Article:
‘Find Your Gods’ starts with a spoken word element, but from there on it slowly rund away in a long, reverberating drone that takes you to far of places. Hypnotic and transcendent, this record is definitely a work of art from the masters of its kind. I have to admit that I’m impressed with this band and I might be willing to check some more of their stuff later on. Later… I ‘m comin back to earth now for a bit.

Suðri – ReiseReise cover art

Ukrainian DSBM that sounds a bit Burzumesque, well I’m going to give that a spin. I know nothing of this band, just that this came out yesterday. Turns out this is a Ukrainian label with a Chilean band, a one man project. That is surprising, because from the whole aura of this release, you expect it to be continental stuff. The opener ‘Die Reise’ is one of those minimal, quasi-acoustic dreamy tracks that prompted me to use the Burzum reference. That slow, atmospheric feel remains throughout the four track record, but its always nice to find that Burzum inspiration again with bands playing this niche sound.

The depressed element becomes clear rather quickly with ‘Ashes and Solitude’, a seven minute lasting drag with barked vocals that convey the despair. The creeping tone is that of a desperate, malformed being clawing at the light. Wafting riffs are like a cold rain. ‘Im Regen’ utilizes the piano for its intro, creating the ambiance suited for this kind of muic. It’s surprising how powerful these elemetns are on a record like this, the acoustic part. ‘An Endless Journey’ wraps it up with tha typical barrage of layered, tremolo guitar and the hoarse vocals. An impressive record, using the interplay between two very different sounds with succes.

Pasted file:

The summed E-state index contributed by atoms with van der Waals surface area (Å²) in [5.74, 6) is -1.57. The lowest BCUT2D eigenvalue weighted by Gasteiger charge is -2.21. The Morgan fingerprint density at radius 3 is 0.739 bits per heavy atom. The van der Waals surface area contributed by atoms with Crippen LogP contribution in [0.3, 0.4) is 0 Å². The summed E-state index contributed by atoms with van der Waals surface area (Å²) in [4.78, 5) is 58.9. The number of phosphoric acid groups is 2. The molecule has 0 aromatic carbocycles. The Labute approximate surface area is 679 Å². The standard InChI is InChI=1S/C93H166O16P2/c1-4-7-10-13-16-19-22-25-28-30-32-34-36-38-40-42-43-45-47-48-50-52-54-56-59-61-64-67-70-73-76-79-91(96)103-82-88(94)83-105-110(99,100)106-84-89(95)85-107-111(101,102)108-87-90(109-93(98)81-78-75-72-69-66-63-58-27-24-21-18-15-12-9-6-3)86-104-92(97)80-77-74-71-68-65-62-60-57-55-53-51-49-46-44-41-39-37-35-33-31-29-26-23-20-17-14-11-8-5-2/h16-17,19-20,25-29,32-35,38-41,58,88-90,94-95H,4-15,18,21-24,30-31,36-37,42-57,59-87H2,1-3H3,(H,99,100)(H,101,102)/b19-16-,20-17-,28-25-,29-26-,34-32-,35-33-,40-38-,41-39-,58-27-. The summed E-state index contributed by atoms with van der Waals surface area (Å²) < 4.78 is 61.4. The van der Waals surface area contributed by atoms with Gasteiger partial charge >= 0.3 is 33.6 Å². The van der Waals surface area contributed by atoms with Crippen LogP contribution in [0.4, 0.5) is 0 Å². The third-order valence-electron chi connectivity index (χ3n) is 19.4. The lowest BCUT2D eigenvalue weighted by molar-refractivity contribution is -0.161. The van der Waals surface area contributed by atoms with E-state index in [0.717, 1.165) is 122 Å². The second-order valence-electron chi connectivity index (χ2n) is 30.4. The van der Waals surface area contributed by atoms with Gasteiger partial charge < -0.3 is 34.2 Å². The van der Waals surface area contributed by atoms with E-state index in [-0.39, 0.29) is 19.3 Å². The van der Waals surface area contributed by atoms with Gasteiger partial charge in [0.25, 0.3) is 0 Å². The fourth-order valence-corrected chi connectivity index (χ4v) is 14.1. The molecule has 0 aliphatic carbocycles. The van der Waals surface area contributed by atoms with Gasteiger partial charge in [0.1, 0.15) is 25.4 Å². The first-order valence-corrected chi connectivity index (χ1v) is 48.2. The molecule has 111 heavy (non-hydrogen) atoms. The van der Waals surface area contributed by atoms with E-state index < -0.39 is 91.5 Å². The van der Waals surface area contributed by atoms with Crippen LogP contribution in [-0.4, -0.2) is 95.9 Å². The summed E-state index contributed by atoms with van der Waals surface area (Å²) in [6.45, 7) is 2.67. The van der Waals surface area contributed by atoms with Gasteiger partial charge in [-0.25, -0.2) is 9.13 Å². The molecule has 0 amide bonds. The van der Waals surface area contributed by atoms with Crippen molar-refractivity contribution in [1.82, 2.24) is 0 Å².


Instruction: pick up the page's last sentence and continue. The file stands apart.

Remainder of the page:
Deuil – Shock/Deny…

Source: Bandcamp
Only two songs, but for some bands that is more than enough to convey the message. These Belgians from Liegè combine doom, sludge, drone and stoner to a potent brew of fucking sonic magma. Screeched vocals, landslide riffs chugged out and a constant feeling of discomfort is what ‘Shock’ opens with. Blast beats keep slapping you in the face later in the song, while the guitars are crying out in despair. Around the seven minute mark, the sound gets lighter, warmer as if the sun gets a moment to illuminate the blackness, reminding you more of post-rock. Then the door shuts and dark, looming riffs fall like curtains. From there on its a dark way down.
‘Deny’ is the frenzied twin brother of the opening track. Furious riffs and pummeling drums create a more black metal atmosphere on this track with continuous blast beats and atmospheric density. Eerie tones fill the air and the band drudges on in their typical way to construct a big song with some, epic passages. A whispering female voice enters the fray, speaking mysticly over the churning bass lines. The song slowly fades out with only buzzing and then only whispering. A great record for those who love the dirty, dark Roadburn sound.